Some kids are natural climbers – forever scaling the nearest climbing frame, tree, cargo net or ladder. Those little monkeys will be clambering over cot bars and eyeing up the stairs from a young age. My kid is not one of those monkey kids. My kid is more like, well…. a sloth. And so it was with some trepidation that we headed along to Perth College UHI’s parent and toddler climbing classes, with fingers crossed that it wouldn’t be a wasted journey.
The climbing wall is part of the new Academy of Sports and Wellbeing building which opened in 2017. It’s an impressive set up and the huge hall, filled with colourful walls of differing gradients, is instantly appealing to little people. The toddler classes mainly take part towards the back of the hall where smaller low level ‘bouldering’ walls are used for practice, and huge squashy floor mats are there to cushion any falls.
We’ve been along twice so far; once with my friend Lucy and her two year old Alex who, like Freya, is also a fan of terra firma, and then with Freya’s pal Elsie who let her mummy Jemma tag along. After a few minutes of form filling in at reception the kids we're fitted with cute little climbing shoes and are ready to go!
I have a bit of a bee in my bonnet about paying for classes if the staff aren’t particularly ‘hands on’, but there’s no worries about that here. There’s several instructors around, and in particular Emily and Rebecca are fantastic with the kids – demonstrating, encouraging, cheering them on and dishing out celebratory high fives. The whole back area of the hall is reserved for the class with toys, rope swings, hanging gym rings and books to keep kids entertained if they fancy a break from climbing.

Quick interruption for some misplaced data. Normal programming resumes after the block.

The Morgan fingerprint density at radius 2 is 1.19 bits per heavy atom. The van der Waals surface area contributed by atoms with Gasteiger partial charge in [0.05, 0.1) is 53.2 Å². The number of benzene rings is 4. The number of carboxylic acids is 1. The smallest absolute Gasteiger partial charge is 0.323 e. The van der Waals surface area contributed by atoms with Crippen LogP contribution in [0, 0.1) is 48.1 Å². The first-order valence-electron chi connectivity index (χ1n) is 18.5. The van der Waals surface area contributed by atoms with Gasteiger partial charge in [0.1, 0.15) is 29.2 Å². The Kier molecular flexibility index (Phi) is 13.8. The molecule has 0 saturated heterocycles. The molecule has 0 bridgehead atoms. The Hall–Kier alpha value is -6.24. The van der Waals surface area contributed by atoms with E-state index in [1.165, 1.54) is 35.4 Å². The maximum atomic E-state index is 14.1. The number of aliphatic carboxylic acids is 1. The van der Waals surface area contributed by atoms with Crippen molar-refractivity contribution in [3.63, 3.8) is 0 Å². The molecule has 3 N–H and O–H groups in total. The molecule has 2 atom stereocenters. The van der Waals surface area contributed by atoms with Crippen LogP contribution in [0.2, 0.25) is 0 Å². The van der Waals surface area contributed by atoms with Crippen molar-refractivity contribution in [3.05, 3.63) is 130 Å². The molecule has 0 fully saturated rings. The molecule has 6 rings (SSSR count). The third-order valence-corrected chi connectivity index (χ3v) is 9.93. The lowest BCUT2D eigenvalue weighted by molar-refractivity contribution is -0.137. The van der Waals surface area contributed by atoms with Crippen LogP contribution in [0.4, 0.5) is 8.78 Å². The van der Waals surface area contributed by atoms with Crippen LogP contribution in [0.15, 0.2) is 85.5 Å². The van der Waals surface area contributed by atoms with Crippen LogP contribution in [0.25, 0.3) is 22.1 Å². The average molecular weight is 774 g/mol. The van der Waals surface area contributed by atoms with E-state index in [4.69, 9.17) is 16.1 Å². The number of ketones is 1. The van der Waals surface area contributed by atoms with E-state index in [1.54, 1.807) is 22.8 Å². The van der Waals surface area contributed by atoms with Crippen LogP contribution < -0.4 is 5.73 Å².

The drop in sessions are two hours long and you can come whenever you like within that time, stay for the whole thing, do as much or as little climbing as you like and have a play. You’re very welcome to bring a younger baby along with you, the toilets and changing facilities are right outside the hall and the friendly instructors will happily keep an eye on your toddler if you’ve got your hands full.
...it quickly became clear that the best thing to do is give them some space to figure it out on their own.The aim of the game is to tuck a little toy into one of the footholds up high on the wall and encourage your toddler to climb up and rescue it. The staff have a few toys but regulars bring their own favourites from home (they do need to be quite small to fit in the holes though so don't bother with Giant Ted!). I was straight in telling Freya where to move her foot or hand to next, but it quickly became clear that the best thing to do is give them some space to figure it out on their own.
Climbing is of course good exercise and loads of fun, but what I hadn’t anticipated was the amount of problem solving involved. I took a step back and watched Freya; planning her next move, anticipating where she’d be able to get a good grip, balancing and shifting the weight between both hands and feet as she went. Her little face deadly serious with concentration as she made her ascent – after just a few attempts she was managing to climb 6ft on her own. Goodbye sloth…. hello mountain goat!